A Theory for HIV infection: What causes the loss of CD4 T cells in people infected with HIV?

HIV infection causes dysfunction and destruction of CD4 T cells that, without antiretroviral therapy (ART: a cocktail of drugs that interrupts the HIV life cycle), result in AIDS and eventual death within 7 to 10 years).
Scientists believe that most CD4 T cells die, not because of direct infection by HIV of these cells, but through a process called inflammation, by which immune cells secrete toxic molecules to get rid of the virus.

However, the logic behind how inflammation causes cell death has been a mystery for decades.

But now, research conducted by scientists at the Burnet Institute in Melbourne, Australia, and published in the premiere HIV/AIDS Journal, AIDS in 2014, shows for the first time that HIV infection not only disturbs the functions of CD4 T cells but affects how these cells use energy (1). The team, led by chief investigator Dr Clovis Palmer, proposed a new model of how CD4 T cells are destroyed in people infected with HIV.

In healthy persons, immune cells such as CD4 T cells take up low levels of glucose through a protein known as Glucose transporter 1 (Glut1). By a series of steps the glucose is broken down to produce pockets of energy called adenosine triphosphate (ATP) to maintain the general wellbeing of the cells

The Burnet team showed that the Glucose transporter (Glut1) level is increased on CD4 T cells in people infected with HIV, and that this causes more glucose to enter the cells. This is a survival mechanism because the CD4 T cells need more energy to divide and manufacture antiviral and inflammatory molecules to fight the infection. This is what is called CD4 T cell activation or immune activation.
In this activated state, instead of breaking down glucose to form energy pockets (ATP), glucose is broken down into a substance called lactic acid through a process called aerobic glycolysis. Glycolysis is only moderately efficient in energy production and, as a result, the CD4 T cells die of exhaustion. The researchers called this process ‘metabolic exhaustion’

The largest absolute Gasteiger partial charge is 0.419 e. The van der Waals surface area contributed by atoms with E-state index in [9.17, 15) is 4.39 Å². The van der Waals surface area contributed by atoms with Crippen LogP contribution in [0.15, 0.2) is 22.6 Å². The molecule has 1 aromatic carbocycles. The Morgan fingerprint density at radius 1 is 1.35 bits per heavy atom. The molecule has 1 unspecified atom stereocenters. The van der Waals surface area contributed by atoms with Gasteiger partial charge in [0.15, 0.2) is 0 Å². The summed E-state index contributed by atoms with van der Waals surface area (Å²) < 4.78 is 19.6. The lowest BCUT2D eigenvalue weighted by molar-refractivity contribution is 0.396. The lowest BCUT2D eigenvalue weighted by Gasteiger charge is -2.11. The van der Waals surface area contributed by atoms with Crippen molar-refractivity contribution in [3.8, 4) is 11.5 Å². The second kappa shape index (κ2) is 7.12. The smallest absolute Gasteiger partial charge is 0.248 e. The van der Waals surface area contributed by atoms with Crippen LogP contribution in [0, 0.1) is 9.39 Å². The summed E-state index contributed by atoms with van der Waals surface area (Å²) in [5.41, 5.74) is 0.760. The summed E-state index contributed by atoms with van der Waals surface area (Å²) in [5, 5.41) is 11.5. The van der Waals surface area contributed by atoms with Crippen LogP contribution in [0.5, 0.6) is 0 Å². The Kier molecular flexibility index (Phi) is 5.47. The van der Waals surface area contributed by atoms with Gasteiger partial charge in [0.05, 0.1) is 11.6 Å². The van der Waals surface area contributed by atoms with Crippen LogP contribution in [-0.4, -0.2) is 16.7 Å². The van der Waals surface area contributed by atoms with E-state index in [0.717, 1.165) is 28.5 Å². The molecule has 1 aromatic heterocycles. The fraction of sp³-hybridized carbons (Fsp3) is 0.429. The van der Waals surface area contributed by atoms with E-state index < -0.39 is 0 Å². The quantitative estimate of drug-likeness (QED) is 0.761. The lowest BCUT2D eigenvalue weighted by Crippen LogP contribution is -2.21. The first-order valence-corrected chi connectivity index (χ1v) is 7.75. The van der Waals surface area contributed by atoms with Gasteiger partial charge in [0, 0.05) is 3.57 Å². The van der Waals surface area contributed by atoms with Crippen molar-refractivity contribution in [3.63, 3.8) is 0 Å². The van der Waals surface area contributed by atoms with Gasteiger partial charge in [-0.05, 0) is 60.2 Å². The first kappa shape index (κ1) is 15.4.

Dr Palmer believes that this finding could lead to new drugs that delay the start of anti-retroviral therapy and will strengthen the immune systems of HIV-positive people.

Healthy adults have between 600 to 1,200 CD4 T cells in their blood but up to 30 percent of HIV infected adults have a CD4 cell count consistently less than 350, well below the normal range despite being on ART and having undetectable viral load. The team showed that glycolysis remains elevated in CD4 T cells from these persons and that this could explain why they are unable to reconstitute their normal CD4 T cell levels. These low levels of CD4 T cells put HIV-positive people on ART at higher risk of cardiovascular disease, liver disease, kidney failure and other life-threatening diseases.

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The results from this study suggest that CD4 T cells in HIV infected people cannot replenish themselves because they exhaust their energy reserves through their high metabolic activity. What’s exciting about this is a very real scenario where, by returning metabolic activity to normal, these cells could be re-energised to fight the infection by themselves.

Dr Clovis Palmer heads the immunometabolism group at the world renowned Burnet Institute of Medical Research in Melbourne, Australia. Dr Palmer is a reviewer for several top-ranked international journals including Hepatology, AIDS and Antioxidants and Redox Signalling. He is the chief scientific editor for Natural Immunity-Health, Australia (www.naturalimmunity.com.au).

by Doctor Clovis Palmer

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